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3 Key Developments in the Target-Date Landscape

Our 2021 paper reveals new trends.

Susan Dziubinski: Hi, I'm Susan Dziubinski with Morningstar. Morningstar recently published its annual target-date landscape report for 2021. Joining me today to talk about three key trends from that report is Jason Kephart. Jason is one of the paper's lead authors, and he's also strategist with Morningstar's Multi-Asset Team.

Hi, Jason, thank you for being here today.

Jason Kephart: Thanks for having me.

Dziubinski: One of the trends that you've observed is what we're calling "the rise of collective investment trusts," or CITs, and target-date assets in CITs crossed $1 trillion mark in 2020. So, tell me a little bit about that growth rate, what it's looked like, and what percentage of target-date assets are in CITs versus mutual funds today?

Kephart: Sure. We estimate that at the end of 2020, about 42% of target-date assets were in CITs. That's almost double what it was just five years ago. So, clearly, we're seeing a lot of growth there. And one of the reasons for that is CITs are much more popular among the largest 401(k) plans, so the contribution there is naturally going to be larger.

 What are some of the advantages that CITs might have over mutual funds?

Kephart: There's one key advantage. Now, imagine we're both defined-contribution plans. You have $10 billion. I have $1 billion. If we both pick the cheapest share class of, say, BlackRock LifePath Dynamic, under the Investment Act of 1940, we're both required to pay 40 basis points, despite our differences in asset levels. Now, in a CIT, that is not a requirement. So, you can actually negotiate lower fees. So, with your $10 billion in assets, you might be able to get 35 basis points instead of 40. And you know, 5 basis points might not seem like a lot, but in a $10 billion plan, that's $5 million you just saved for your participants. So, from a fiduciary standpoint, it always makes sense for a plan sponsor to at least kick the tires and see if they can use their assets to get better fees for their clients.

Dziubinski: Now, another trend that you talk a bit about in the report is this idea of falling fees and falling investment minimums. Let's talk about fees first. What have we seen this year when it comes to fees?

Kephart: It's no secret that fees are a really critical role in target-date funds. We've seen that it's been a long-term trend that the cheapest target-date funds have tended to collect the most assets. We saw that trend continue in 2020. Although overall flows were down in 2020 in the target dates because of all the economic stress caused by the pandemic, we still saw 90% of net inflows go to share classes in the cheapest decile. Investors are really choosing just the lowest-cost target-date series, and we think that, over the long term, lower fees are going to lead to better outcomes. So, this is, in our view, a very positive development.

Dziubinski: Now, both Vanguard and Fidelity have lowered the investment minimums on their cheapest share classes. What impact do you expect that to have on the average fees that target-date investors pay?

Kephart: It should just drive them lower. When you're a Vanguard and Fidelity, and there we're talking about the cheaper share classes, around 9 or 10 basis points, there's really only so much room you can cut before you're getting to zero. They're kind of getting close to that threshold on how low fees can actually go. So, the next way to compete on fees, it just makes those cheaper share classes more accessible to more people, which again is a big win for investors.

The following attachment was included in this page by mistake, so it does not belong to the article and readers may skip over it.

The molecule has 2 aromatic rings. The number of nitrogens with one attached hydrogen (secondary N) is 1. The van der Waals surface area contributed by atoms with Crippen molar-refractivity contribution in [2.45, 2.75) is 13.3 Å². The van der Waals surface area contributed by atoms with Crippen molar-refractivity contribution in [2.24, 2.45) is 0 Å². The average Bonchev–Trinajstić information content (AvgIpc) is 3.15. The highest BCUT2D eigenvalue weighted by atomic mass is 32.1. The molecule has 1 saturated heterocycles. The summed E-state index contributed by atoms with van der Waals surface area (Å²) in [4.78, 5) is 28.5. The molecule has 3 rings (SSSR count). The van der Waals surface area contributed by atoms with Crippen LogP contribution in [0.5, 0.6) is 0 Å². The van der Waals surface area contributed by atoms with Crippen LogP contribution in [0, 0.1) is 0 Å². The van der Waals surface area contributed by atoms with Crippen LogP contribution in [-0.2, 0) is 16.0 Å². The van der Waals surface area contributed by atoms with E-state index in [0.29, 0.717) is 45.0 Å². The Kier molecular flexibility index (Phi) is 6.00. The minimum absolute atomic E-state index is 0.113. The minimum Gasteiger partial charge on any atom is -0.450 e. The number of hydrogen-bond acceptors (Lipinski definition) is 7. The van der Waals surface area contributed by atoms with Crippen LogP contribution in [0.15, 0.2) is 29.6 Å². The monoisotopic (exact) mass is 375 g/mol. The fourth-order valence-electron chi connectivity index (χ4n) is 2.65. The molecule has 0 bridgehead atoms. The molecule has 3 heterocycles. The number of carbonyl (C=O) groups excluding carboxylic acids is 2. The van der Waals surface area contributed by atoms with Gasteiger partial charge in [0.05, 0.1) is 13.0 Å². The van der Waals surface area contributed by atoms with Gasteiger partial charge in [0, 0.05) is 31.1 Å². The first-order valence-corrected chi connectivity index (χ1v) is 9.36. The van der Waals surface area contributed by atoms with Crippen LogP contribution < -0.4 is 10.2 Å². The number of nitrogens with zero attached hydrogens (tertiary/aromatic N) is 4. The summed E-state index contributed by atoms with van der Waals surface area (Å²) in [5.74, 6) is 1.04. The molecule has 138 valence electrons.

Dziubinski: Now, as target-date investors have continued to gravitate more toward those lower-cost options, are we still seeing that fees are a predictor of outperformance?

Kephart: We still are seeing that. We looked at how the cheapest target-date funds have done versus those in the middle of the pack. What we found is they are continuing to outperform. And there's always going to be exceptions. You're always going to have an American Funds or a T. Rowe that is very stellar and can overcome its fee hurdles, but in general, starting with fees as a starting point should lead to better results over the long term.

Dziubinski: And lastly, let's talk a little bit about different types of investments that are now available to target-date series. Regulators are now allowing target-date investments to purchase alternatives, some alternatives, like private equity. Have we seen any uptake of that yet?

Kephart: We haven't seen any uptick of private equity yet. I think there are some operational challenges firms are going to have to think through in order to make that a viable part of a target-date strategy. Things like capacity: Private equity is a very capacity-constrained vehicle, and a lot of these target-date funds are very big. So being able to find a private equity fund that could handle enough assets to still make a difference in the target-date fund--that's something I think the firms are going to have to work out. So, we haven't seen much there yet. But we have seen private real estate already does play a role in at least one target-date mutual fund series, TIAA Lifecycle, and it's more popular in collective investment trusts. So, there are already these illiquid investments starting to make their way into target-date funds.

Dziubinski: Well, Jason, thank you very much for your time today, giving us a "lay of the land-scape" of target-date series today. We appreciate it.

Kephart: Thanks for having me.

Dziubinski: I'm Susan Dziubinski with Morningstar. Thank you for tuning in.